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Bob Welch For Cy Young!
2005-07-13 08:21
by Ken Arneson

Rich Lederer is trying to take Bob Welch's 1990 Cy Young award away from him and give it to Roger Clemens.

Over my dead body.

Welch's 27 wins was the most ever in the AL in the DH era. That alone should be enough for the Cy Young, in my book.

TangoTiger chimed in with saying that Welch should get some team award for most wins, because wins are a team stat. My reply:

Don't give me that "team award" nonsense. There is only one award for pitchers, and that's the Cy Young. So that's the award I'm giving Welch.

Both Boston and the A's were good teams in 1990. With a little luck, Clemens (or Stewart) might have won 27 instead of Welch. But he didn't have that luck, did he? At some point, you gotta reward what people *actually* do (win *actual* games), instead of what they might have done with better luck in some Monte Carlo simulation.

Clemens matched up against Dave Stewart *five times* in 1990 (twice in the playoffs), and lost all five, including the final game where he showed up wearing that stupid eyeblack and got himself thrown out of the game.

I saw all five of those games. If you want to impress me enough to give you a Cy Young with 21 wins when I have pitchers with 27 and 22 wins, you have to beat me every once in a while, and not go all psycho on me when it counts the most. My 1990 ballot goes: Welch, Stewart, Clemens, in that order.

No doubt Clemens had some great peripheral stats in 1990, and no doubt Clemens was the better pitcher over his career. I wouldn't even argue with you if you said he was the best pitcher ever. But 1990 was the year the A's kicked Clemens' ass from coast to coast, and there's no way I'm letting him get a 1990 Cy Young, if I have anything to say about it.

2005-07-13 09:16:31
1.   Vishal
i think i'd have given it to stewart, probably.
2005-07-13 09:42:18
2.   Vishal
i've never calculated RSAA before, but i thought i'd give it a shot. so this might be wrong, but i've got stewart at 45 RSAA, clemens at 51.3 RSAA, and welch at 25 RSAA. maybe someone else can double-check if i've got the formula right. clemens has a good cy young case right there. but it's close, and stewart did have 11 complete games to roger's 7, and stewart did pitch almost 40 more innings and had one more win than clemens. i'm still sticking with stewart, but it's very close. and i don't feel at all bad for clemens because 1)he seems like a jackass and 2)he's gotten some less-than-fully-deserved cy youngs himself.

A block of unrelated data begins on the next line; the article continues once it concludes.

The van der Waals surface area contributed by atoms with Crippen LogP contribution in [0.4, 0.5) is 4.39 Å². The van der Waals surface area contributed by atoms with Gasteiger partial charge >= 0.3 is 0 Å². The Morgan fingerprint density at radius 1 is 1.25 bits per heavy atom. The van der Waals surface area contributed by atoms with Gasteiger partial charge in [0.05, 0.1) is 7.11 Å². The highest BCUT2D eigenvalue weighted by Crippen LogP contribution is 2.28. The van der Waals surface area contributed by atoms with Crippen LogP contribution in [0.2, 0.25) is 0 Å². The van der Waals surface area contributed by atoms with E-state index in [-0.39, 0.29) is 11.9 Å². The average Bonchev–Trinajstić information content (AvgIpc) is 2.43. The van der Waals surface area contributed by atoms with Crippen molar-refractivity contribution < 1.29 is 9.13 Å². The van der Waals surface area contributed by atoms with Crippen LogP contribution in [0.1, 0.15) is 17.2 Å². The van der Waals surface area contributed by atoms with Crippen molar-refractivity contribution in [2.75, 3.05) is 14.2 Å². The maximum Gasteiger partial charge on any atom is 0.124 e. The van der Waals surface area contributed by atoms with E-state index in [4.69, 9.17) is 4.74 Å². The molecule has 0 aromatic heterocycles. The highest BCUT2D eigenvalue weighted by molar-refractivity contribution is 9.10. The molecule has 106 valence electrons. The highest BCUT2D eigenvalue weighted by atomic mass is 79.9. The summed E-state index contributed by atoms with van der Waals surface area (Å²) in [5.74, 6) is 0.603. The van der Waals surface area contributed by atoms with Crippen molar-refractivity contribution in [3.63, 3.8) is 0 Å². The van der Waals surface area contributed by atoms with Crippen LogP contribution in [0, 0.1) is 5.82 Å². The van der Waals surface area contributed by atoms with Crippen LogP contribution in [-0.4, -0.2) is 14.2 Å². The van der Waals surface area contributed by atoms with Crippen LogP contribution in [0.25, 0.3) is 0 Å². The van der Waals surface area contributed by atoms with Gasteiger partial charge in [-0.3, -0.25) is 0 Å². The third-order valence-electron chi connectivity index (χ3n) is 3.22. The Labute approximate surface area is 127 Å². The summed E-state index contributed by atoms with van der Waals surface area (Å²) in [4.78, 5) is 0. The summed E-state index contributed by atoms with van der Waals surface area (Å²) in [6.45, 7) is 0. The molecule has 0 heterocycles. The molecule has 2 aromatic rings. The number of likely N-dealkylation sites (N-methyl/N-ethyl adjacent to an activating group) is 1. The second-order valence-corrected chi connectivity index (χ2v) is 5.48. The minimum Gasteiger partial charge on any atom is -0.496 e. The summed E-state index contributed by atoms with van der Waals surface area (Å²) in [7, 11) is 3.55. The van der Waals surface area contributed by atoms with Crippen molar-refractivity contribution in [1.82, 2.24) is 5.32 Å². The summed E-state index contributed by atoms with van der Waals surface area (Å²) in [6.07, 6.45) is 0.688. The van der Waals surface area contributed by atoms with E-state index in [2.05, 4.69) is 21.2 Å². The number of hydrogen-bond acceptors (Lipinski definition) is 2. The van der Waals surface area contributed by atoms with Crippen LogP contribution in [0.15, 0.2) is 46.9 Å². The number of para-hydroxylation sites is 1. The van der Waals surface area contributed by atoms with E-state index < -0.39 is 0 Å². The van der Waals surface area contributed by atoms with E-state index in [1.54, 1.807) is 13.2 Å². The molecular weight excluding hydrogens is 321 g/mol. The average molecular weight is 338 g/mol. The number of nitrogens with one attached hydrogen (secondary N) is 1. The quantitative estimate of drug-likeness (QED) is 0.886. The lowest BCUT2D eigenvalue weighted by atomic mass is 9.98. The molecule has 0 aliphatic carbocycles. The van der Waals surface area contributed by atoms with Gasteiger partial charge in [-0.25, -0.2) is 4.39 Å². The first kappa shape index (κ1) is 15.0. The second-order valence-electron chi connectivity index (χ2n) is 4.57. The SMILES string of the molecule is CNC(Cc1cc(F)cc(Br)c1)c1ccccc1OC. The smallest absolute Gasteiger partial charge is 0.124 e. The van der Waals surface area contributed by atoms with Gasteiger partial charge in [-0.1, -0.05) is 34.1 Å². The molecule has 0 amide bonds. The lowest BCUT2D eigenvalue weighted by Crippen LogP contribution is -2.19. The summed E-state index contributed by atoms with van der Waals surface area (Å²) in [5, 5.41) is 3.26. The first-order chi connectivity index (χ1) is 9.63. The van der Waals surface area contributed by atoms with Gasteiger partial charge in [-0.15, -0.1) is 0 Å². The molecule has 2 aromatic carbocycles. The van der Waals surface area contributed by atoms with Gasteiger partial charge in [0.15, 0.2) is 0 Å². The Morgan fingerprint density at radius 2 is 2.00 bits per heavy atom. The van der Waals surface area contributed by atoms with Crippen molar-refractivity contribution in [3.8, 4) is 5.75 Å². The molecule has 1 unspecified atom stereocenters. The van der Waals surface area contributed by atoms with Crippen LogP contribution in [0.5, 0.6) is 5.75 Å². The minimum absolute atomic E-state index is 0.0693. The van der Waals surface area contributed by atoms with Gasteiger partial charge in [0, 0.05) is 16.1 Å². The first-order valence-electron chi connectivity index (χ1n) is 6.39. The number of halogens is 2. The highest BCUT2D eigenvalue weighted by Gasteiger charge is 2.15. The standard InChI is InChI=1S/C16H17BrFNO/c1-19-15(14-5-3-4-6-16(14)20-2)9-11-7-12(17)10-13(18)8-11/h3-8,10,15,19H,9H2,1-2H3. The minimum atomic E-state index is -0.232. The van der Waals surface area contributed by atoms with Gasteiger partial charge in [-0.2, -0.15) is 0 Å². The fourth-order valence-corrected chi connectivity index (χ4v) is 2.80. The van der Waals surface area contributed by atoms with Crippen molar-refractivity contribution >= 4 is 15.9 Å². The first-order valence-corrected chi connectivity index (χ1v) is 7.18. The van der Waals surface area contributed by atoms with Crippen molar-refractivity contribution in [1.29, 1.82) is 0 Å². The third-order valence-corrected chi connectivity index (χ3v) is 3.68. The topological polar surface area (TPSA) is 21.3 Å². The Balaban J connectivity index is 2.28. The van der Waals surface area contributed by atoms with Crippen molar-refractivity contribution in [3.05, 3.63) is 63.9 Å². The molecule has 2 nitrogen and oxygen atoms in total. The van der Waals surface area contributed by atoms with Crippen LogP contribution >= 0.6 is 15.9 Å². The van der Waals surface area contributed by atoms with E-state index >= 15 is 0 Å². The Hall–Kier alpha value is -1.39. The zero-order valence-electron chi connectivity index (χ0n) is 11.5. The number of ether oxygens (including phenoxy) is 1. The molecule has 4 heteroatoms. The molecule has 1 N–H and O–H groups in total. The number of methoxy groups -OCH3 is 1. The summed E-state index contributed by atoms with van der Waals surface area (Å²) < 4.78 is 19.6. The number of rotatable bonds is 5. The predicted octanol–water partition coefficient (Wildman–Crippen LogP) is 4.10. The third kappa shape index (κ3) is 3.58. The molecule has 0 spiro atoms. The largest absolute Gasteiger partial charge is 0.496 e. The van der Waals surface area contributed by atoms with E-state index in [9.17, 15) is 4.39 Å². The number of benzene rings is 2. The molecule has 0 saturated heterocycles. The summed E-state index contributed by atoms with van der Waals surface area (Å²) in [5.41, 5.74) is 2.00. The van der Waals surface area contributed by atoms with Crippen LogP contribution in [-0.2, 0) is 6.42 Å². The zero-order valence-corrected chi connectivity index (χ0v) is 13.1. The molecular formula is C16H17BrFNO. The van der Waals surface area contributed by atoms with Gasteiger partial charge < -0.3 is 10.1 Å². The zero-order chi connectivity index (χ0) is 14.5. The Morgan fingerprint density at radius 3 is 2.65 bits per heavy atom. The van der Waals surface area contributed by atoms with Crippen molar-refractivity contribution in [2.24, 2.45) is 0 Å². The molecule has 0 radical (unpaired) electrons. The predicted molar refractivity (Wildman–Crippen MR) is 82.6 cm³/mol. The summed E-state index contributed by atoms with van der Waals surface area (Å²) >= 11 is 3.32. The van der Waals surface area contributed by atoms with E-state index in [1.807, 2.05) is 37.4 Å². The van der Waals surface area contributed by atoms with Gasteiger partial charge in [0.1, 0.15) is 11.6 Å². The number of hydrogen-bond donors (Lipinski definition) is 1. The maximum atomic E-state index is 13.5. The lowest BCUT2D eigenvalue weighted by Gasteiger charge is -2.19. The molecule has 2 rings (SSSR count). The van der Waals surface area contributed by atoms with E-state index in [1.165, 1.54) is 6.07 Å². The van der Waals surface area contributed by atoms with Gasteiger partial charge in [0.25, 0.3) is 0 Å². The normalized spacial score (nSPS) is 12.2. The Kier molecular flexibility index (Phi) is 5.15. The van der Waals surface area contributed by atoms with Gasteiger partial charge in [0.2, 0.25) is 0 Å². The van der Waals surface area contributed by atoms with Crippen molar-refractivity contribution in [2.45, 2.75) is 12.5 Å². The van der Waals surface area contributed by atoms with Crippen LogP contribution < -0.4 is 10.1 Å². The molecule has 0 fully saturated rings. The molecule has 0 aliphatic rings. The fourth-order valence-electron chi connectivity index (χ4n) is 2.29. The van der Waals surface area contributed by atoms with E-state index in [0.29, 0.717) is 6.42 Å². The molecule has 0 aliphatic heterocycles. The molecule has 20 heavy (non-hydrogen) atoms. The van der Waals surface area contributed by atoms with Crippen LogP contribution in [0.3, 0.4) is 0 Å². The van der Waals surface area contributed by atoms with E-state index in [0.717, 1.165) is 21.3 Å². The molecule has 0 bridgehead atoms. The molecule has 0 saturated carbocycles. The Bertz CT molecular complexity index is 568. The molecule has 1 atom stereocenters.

27 wins is nice and all, though. but i don't like that the cy young is about wins wins wins. for example, i thought randy johnson should have gotten it last year. it's not his fault the diamondbacks were terrible.

2005-07-13 11:14:26
3.   Ken Arneson
I don't really care about wins if it's a difference between 21 and 19 wins. But 27 wins is the most ever in the AL in the DH era. Only two other pitchers have won 25. It's a special achievement that deserves recognition, and the best way to recognize it is with the Cy Young award.
2005-07-13 18:06:44
4.   Faust
I thank you for reminding me of Stewart's routine Clemens-stomping (sweet, sweet memories!), but I've got to dissent from some of your argument.

I'd agree that "at some point, you gotta reward what people actually do (win actual games), instead of what they might have done". But it's a conceptual and grammatical illusion to say that Bob Welch "actually" won all those games. The wins were attributed to him, by rule and by convention. We all know that the connection between subject and verb in the sentence "Player A won the game" is a lot looser than in the sentence "Player A hit a home run."

I remember, at the time, going over the season's starts, comparing Welch's and Stewart's starts. Stewart pitched much better, winning a lot of tight, low-scoring games (a couple 1-0 games in there), while Welch pitched quite well but above all got boatloads of runs. When a pitcher is on the right side of a 1-0 score the statement that he "won" the game makes a lot of sense; if the score is 9-4 then really the team won the game and the pitcher was the beneficiary.

People knew this at the time, and commented on it regularly. Not for one day was Stewart not considered the ace of the staff, and no one even considered that Welch should lead the playoff rotations. People were aware that Stewart was not only a better pitcher, but was pitching better that very season, and yet most people still felt compelled to give the Cy to Welch because... well, you just had to, if a guy won 27 games. I don't remember my own thoughts on the Cy Young Award at the time; I may well have agreed that you just sort of had to give the thing to Welch.

I sound very negative here, but none of this should construed as meaning I was anything less than thrilled with Welch's season. I loved it.